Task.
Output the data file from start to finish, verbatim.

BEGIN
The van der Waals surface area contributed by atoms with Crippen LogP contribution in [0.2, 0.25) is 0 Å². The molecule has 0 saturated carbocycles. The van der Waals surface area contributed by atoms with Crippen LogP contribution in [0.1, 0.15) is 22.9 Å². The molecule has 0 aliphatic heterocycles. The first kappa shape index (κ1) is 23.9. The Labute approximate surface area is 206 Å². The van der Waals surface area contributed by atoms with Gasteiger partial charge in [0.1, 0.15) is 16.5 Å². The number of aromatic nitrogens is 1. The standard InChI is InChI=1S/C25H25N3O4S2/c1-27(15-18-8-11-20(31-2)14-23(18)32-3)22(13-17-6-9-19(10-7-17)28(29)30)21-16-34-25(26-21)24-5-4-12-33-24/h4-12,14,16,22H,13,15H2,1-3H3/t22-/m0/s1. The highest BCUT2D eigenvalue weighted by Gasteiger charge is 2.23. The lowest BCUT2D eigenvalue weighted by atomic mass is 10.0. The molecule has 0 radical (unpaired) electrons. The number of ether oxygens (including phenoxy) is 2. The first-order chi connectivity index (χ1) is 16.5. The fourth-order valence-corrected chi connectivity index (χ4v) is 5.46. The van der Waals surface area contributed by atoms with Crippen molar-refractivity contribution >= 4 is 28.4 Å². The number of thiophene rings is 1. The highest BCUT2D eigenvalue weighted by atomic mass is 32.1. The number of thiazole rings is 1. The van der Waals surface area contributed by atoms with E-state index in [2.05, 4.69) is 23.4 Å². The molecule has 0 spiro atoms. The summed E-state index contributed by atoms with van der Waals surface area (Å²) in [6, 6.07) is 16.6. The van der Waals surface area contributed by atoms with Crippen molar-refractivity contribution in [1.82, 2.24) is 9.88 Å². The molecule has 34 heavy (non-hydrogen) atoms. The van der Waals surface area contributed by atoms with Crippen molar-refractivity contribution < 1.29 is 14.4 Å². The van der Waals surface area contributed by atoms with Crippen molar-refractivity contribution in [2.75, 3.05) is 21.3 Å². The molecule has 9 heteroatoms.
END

The van der Waals surface area contributed by atoms with Crippen LogP contribution in [0.2, 0.25) is 0 Å². The molecule has 0 saturated carbocycles. The van der Waals surface area contributed by atoms with Crippen LogP contribution in [0.1, 0.15) is 22.9 Å². The molecule has 0 aliphatic heterocycles. The first kappa shape index (κ1) is 23.9. The Labute approximate surface area is 206 Å². The van der Waals surface area contributed by atoms with Gasteiger partial charge in [0.1, 0.15) is 16.5 Å². The number of aromatic nitrogens is 1. The standard InChI is InChI=1S/C25H25N3O4S2/c1-27(15-18-8-11-20(31-2)14-23(18)32-3)22(13-17-6-9-19(10-7-17)28(29)30)21-16-34-25(26-21)24-5-4-12-33-24/h4-12,14,16,22H,13,15H2,1-3H3/t22-/m0/s1. The highest BCUT2D eigenvalue weighted by Gasteiger charge is 2.23. The lowest BCUT2D eigenvalue weighted by atomic mass is 10.0. The molecule has 0 radical (unpaired) electrons. The number of ether oxygens (including phenoxy) is 2. The first-order chi connectivity index (χ1) is 16.5. The fourth-order valence-corrected chi connectivity index (χ4v) is 5.46. The van der Waals surface area contributed by atoms with Crippen molar-refractivity contribution >= 4 is 28.4 Å². The number of thiophene rings is 1. The highest BCUT2D eigenvalue weighted by atomic mass is 32.1. The number of thiazole rings is 1. The van der Waals surface area contributed by atoms with E-state index in [2.05, 4.69) is 23.4 Å². The molecule has 0 spiro atoms. The summed E-state index contributed by atoms with van der Waals surface area (Å²) in [6, 6.07) is 16.6. The van der Waals surface area contributed by atoms with Crippen molar-refractivity contribution in [1.82, 2.24) is 9.88 Å². The molecule has 34 heavy (non-hydrogen) atoms. The van der Waals surface area contributed by atoms with Crippen molar-refractivity contribution < 1.29 is 14.4 Å². The van der Waals surface area contributed by atoms with Crippen molar-refractivity contribution in [2.75, 3.05) is 21.3 Å². The molecule has 9 heteroatoms.